When we are young and free of conditioning we play.  Every moment and circumstance is one of wonder and opportunity for joyful entertainment.  But somewhere along the way of “growing up” most of us lose this instinct and instead free moments are filled with planning, judgements, comparisons, worry and all sorts of cognitions.

It seems that once adult our free moments are no longer used for mindful play. For some, when we want to be playful and let go of our concerns we need a drink in hand (or some other external thing) to switch out of this mode into which we have been conditioned.  All you need to do is watch a kid and then turn to their parent to compare the stark contrast evident between these generations.  So why is this? Is it good and if not, how can someone re-establish this natural practice of playtime?

It is simply a matter of conditioning and survival.  One could argue that this conditioning is useful because we may be more likely to avoid negative circumstances and protect ourselves and loved ones.  But one could also argue it is nonsense, as when functioning in the present moment (and not in our heads) we are more likely to notice all going on and thus respond to the present more usefully.  But not only does this present-moment awareness potentially translate into more useful and relevant reactions, it provides opportunity for a mindset of wonder and appreciation.

If this lack of mindful playfulness sounds all too familiar to you, and maybe you watch young children and dream to be whisked back to the time in your life when you too were more free of concerns and able to be playful and present, then you may benefit from a little playtime practice.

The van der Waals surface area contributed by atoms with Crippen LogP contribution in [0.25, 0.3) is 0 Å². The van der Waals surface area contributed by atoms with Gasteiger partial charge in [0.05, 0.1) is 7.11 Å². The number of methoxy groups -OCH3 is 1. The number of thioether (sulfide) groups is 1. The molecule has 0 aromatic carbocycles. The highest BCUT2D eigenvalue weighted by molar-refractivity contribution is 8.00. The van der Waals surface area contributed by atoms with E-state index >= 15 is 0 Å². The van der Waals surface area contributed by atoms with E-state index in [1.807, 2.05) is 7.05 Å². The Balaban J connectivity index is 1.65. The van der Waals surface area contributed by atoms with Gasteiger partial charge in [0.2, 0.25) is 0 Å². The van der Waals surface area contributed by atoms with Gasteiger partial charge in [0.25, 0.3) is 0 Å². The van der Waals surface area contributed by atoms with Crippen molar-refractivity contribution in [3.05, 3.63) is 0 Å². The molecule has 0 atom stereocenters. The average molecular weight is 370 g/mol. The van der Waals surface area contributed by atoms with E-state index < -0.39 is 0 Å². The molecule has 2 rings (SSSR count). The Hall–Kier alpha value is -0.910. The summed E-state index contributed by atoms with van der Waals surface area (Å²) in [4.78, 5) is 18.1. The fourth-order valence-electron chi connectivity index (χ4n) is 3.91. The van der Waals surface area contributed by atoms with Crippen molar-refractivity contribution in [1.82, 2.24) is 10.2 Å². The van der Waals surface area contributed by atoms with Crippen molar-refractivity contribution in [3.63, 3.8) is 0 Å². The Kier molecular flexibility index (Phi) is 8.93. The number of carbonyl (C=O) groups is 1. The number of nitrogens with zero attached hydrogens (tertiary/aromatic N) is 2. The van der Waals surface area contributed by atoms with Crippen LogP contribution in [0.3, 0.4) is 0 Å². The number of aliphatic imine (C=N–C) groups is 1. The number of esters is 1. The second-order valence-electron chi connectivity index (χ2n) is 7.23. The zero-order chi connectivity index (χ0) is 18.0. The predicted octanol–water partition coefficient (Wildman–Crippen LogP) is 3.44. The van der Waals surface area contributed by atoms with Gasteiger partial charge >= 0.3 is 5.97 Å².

The practice of playtime can be something you set aside to do in your everyday life through certain activities or it can simply be moments you choose to make more playful and mindful. For example, this could include approaching your daily yoga practice with a sense of playfulness or time spent in the kitchen making a meal.  Whatever it is you feel is an opportunity to incorporate a little playfulness, do so with a conscious intention to make it this way. Then use your mindfulness skills to let go of thoughts or other distractions that pull you out of this playful mode and choose to turn your awareness back to wonder.  Do this over and over again.  For me, the most obvious playful opportunities are with my dogs, picking out outfits and when in the garden.

Once you get the hang of playful practice, you will find that in everyday life more moments will naturally become playful, you will instinctually notice the wonder and, just like a kid, your default mode will be one of mindful playfulness and joy.  Sounds good? Then give it a go!

If you fancy a bit of help tapping into playfulness and need a hand reclaiming this childlike mindstate, then come and join us for one of our awesome events:

  • Goodtimes
    • On 28th October in Newcastle we will be hosting Good Times at the YogaBodyWorks studio, a playful house music party class with after-party at the FogHorn BrewHouse.  Tickets through YogaBodyWorks.
  • Sunday Sesh
    • On Sunday 12th November in Sydney, we are co-hosting alongside Mindset Psychology an urban retreat of yoga and the latest in psychology, with delicious food and plenty of playtime.  This day is designed to inspire, empower and support you to create a life you love. Tickets essential www.stickytickets.com.au/58085

Hope to see you there!